Sterlite Technologies Limited (STL) is the only respondent that has experimented with and deployed cloud computing. The company shifted all its collaboration-related activities (including email) completely to the cloud. Users can use a suite of cloud-based communication technologies that include email, personal video chat, real-time document sharing, online calendars, personal information portals, etc. All of this takes place on a safe and secure network with the highest form of encryption. Sterlite has also enabled the use of cloud services for its online meetings, training sessions, pre-sales and sales information systems, and for tracking business projects. All of these applications are hosted on a public cloud and are accessible to its employees from across the world.

That apart, STL also uses desktop virtualisation technology. This medium, according to the company, offers several advantages such as making the server administration and management more efficient, and the communications set-up more responsive and agile. STL says that whenever a new server is required, this medium permits it to be provisioned virtually in minutes instead of days or weeks, which may be required in the case of a physical server.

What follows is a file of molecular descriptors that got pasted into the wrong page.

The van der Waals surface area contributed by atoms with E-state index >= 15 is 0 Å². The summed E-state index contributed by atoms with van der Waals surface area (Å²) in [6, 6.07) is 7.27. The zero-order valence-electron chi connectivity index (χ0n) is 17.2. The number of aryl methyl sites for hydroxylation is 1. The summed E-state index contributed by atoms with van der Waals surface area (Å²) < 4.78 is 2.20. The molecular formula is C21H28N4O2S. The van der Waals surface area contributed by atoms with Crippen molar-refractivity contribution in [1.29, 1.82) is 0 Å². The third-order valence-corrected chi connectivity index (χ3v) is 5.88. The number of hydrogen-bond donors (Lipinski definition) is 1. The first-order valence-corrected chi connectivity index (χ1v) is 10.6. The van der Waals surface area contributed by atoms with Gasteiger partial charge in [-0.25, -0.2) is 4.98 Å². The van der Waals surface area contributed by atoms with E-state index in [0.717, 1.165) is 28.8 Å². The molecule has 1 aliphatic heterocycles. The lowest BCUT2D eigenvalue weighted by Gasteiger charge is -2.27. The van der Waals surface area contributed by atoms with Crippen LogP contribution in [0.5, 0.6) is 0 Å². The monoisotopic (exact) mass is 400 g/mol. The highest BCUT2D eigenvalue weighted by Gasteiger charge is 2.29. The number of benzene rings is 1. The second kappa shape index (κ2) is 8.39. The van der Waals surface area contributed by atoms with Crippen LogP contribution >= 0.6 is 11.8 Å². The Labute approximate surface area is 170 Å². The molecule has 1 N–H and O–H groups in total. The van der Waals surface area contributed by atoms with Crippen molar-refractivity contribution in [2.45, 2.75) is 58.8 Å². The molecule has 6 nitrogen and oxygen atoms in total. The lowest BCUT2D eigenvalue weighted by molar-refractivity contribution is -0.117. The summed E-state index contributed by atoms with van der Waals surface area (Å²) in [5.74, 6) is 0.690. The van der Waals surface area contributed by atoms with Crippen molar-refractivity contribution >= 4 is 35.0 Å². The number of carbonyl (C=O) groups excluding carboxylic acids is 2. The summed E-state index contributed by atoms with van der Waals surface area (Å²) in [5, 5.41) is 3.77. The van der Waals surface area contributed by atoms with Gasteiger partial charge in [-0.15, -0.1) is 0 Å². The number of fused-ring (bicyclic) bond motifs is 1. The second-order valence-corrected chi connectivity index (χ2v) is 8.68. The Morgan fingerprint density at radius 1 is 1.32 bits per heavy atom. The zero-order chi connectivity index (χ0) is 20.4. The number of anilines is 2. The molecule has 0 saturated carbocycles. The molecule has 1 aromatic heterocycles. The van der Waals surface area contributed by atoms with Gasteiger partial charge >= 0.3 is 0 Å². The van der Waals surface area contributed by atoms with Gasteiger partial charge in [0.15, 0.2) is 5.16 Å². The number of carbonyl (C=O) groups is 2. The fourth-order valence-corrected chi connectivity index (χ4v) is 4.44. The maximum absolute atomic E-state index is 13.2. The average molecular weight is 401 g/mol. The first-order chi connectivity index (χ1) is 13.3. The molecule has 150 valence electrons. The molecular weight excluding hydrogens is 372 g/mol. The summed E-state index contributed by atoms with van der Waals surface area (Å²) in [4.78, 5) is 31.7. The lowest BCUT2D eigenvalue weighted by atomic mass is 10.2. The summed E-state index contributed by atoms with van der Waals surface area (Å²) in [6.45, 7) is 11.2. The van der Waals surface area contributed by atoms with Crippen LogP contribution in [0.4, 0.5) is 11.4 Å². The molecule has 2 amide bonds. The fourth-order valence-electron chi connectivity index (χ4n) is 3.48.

Service providers and vendors

The service providers of choice include Mahanagar Telephone Nigam Limited (MTNL), Bharat Sanchar Nigam Limited (BSNL), Tata Communications, RCOM, Bharti Airtel, Microsoft, IBM, HCL, Pacenet, Hewlett-Packard, Tata Teleservices Limited (TTSL), Vishwaroopa Broadband Services and Hughes.

Issues and concerns

Some of the major issues faced by the companies surveyed are network consolidation, downtime, high costs, redundancies, implementing new software, integration of systems in one place, setting up bandwidth at various locations, customisation of software as per the company’s requirement and ensuring data backup.

For example, the respondent from Delta Electronics says, “Connectivity, consolidation, reducing downtime, uptime, costs and redundancies are really important to us in the same order as this is the real job of the infrastructure team: how to get the best of all worlds and deploy accordingly. For example, connectivity and uptime are closely linked. Cost would not just include the initial deployment cost, but is also related to uptime as loss of work hours due to downtime would add to it. Therefore, we cannot ignore any of these factors at any given point of time.”

According to the respondent from MBIL, ensuring backup for data is a major concern. “Any change or upgrade in our communications set-up impacts our data. So, migrating data to the new infrastructure is a major issue.”